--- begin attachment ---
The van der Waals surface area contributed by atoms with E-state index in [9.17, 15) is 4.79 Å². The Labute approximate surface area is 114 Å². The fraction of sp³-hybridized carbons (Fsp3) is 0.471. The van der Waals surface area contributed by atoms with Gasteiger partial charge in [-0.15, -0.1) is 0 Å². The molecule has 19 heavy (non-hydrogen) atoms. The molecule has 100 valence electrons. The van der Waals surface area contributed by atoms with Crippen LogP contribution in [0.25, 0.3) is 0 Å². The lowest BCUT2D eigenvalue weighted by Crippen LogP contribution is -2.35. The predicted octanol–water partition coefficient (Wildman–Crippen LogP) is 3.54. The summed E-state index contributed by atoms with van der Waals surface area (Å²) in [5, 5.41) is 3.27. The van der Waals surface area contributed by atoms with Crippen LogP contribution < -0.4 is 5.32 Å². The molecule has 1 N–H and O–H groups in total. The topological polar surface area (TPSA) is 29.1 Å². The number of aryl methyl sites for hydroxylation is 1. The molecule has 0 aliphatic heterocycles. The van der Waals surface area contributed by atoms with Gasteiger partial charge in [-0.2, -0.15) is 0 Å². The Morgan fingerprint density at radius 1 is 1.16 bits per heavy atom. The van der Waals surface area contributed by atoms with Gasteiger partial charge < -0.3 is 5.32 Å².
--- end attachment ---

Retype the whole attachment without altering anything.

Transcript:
The van der Waals surface area contributed by atoms with E-state index in [9.17, 15) is 4.79 Å². The Labute approximate surface area is 114 Å². The fraction of sp³-hybridized carbons (Fsp3) is 0.471. The van der Waals surface area contributed by atoms with Gasteiger partial charge in [-0.15, -0.1) is 0 Å². The molecule has 19 heavy (non-hydrogen) atoms. The molecule has 100 valence electrons. The van der Waals surface area contributed by atoms with Crippen LogP contribution in [0.25, 0.3) is 0 Å². The lowest BCUT2D eigenvalue weighted by Crippen LogP contribution is -2.35. The predicted octanol–water partition coefficient (Wildman–Crippen LogP) is 3.54. The summed E-state index contributed by atoms with van der Waals surface area (Å²) in [5, 5.41) is 3.27. The van der Waals surface area contributed by atoms with Crippen LogP contribution < -0.4 is 5.32 Å². The molecule has 1 N–H and O–H groups in total. The topological polar surface area (TPSA) is 29.1 Å². The number of aryl methyl sites for hydroxylation is 1. The molecule has 0 aliphatic heterocycles. The van der Waals surface area contributed by atoms with Gasteiger partial charge in [-0.2, -0.15) is 0 Å². The Morgan fingerprint density at radius 1 is 1.16 bits per heavy atom. The van der Waals surface area contributed by atoms with Gasteiger partial charge < -0.3 is 5.32 Å².